In David L. Dowe (ed.), Algorithmic Probability and Friends: Bayesian Prediction and Artificial Intelligence. Springer Berlin Heidelberg. pp. 79--90 (2013)

Douglas Ian Campbell
University of Canterbury
An unknown process is generating a sequence of symbols, drawn from an alphabet, A. Given an initial segment of the sequence, how can one predict the next symbol? Ray Solomonoff’s theory of inductive reasoning rests on the idea that a useful estimate of a sequence’s true probability of being outputted by the unknown process is provided by its algorithmic probability (its probability of being outputted by a species of probabilistic Turing machine). However algorithmic probability is a “semimeasure”: i.e., the sum, over all x∈A, of the conditional algorithmic probabilities of the next symbol being x, may be less than 1. Prevailing wisdom has it that algorithmic probability must be normalized, to eradicate this semimeasure property, before it can yield acceptable probability estimates. This paper argues, to the contrary, that the semimeasure property contributes substantially to the power and scope of an algorithmic-probability-based theory of induction, and that normalization is unnecessary.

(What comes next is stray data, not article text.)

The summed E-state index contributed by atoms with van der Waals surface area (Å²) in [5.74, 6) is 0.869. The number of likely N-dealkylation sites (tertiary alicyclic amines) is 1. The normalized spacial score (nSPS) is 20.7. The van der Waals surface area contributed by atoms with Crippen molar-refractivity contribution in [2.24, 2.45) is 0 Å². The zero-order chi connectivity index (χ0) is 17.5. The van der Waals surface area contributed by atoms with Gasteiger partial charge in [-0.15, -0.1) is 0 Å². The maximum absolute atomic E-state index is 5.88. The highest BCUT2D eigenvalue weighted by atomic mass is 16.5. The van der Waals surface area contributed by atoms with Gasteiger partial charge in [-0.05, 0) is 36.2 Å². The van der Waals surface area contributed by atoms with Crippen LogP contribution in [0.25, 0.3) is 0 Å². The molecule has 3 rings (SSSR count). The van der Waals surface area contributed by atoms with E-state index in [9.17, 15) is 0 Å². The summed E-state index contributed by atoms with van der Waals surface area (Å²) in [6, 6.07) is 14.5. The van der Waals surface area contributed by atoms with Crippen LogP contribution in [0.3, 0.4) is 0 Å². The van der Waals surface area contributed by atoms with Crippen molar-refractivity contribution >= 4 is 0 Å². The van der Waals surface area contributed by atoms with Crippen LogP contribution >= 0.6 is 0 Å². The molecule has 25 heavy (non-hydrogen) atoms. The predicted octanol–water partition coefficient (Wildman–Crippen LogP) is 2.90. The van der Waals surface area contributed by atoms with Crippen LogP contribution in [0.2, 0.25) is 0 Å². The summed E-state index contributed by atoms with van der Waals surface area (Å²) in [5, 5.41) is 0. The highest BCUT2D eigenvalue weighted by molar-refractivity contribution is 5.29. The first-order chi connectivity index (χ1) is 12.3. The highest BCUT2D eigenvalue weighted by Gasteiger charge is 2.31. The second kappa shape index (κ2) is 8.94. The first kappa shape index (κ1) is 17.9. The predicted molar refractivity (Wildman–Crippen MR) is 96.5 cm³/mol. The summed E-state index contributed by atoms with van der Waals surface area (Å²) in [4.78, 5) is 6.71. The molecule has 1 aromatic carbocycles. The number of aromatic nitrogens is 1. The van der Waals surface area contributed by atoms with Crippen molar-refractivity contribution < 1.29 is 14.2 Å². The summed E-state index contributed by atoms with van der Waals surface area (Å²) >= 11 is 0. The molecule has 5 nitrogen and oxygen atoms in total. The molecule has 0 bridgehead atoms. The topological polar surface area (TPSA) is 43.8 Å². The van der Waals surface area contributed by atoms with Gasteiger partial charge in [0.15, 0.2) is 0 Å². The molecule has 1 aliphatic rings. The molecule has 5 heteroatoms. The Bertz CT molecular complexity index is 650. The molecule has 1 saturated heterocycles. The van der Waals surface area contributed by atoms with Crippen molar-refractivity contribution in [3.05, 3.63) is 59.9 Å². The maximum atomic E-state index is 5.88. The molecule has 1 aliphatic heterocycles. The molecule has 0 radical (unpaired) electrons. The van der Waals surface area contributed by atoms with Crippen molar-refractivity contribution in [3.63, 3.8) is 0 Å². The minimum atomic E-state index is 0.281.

Keywords Algorithmic probability  Sequence prediction  Inductive reasoning  Solomonoff induction  Solomonoff normalization  Semimeasure  Convergence theorem
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